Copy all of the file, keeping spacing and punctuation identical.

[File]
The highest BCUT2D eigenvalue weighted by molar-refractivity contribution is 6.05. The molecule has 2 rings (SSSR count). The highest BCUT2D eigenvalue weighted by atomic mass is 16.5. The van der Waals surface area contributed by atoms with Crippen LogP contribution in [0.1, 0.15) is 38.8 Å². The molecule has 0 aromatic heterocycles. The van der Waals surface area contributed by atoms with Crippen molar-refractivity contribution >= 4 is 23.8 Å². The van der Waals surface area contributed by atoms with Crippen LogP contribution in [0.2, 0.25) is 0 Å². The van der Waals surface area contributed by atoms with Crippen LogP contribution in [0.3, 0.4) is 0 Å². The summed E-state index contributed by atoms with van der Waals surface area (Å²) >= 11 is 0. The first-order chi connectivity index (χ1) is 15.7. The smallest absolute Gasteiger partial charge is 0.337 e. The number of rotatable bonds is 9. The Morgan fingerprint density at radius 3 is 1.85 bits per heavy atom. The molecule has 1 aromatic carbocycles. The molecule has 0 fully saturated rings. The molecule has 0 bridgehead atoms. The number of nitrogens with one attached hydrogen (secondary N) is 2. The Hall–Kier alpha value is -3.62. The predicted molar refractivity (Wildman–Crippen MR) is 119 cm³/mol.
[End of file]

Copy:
The highest BCUT2D eigenvalue weighted by molar-refractivity contribution is 6.05. The molecule has 2 rings (SSSR count). The highest BCUT2D eigenvalue weighted by atomic mass is 16.5. The van der Waals surface area contributed by atoms with Crippen LogP contribution in [0.1, 0.15) is 38.8 Å². The molecule has 0 aromatic heterocycles. The van der Waals surface area contributed by atoms with Crippen molar-refractivity contribution >= 4 is 23.8 Å². The van der Waals surface area contributed by atoms with Crippen LogP contribution in [0.2, 0.25) is 0 Å². The van der Waals surface area contributed by atoms with Crippen LogP contribution in [0.3, 0.4) is 0 Å². The summed E-state index contributed by atoms with van der Waals surface area (Å²) >= 11 is 0. The first-order chi connectivity index (χ1) is 15.7. The smallest absolute Gasteiger partial charge is 0.337 e. The number of rotatable bonds is 9. The Morgan fingerprint density at radius 3 is 1.85 bits per heavy atom. The molecule has 1 aromatic carbocycles. The molecule has 0 fully saturated rings. The molecule has 0 bridgehead atoms. The number of nitrogens with one attached hydrogen (secondary N) is 2. The Hall–Kier alpha value is -3.62. The predicted molar refractivity (Wildman–Crippen MR) is 119 cm³/mol.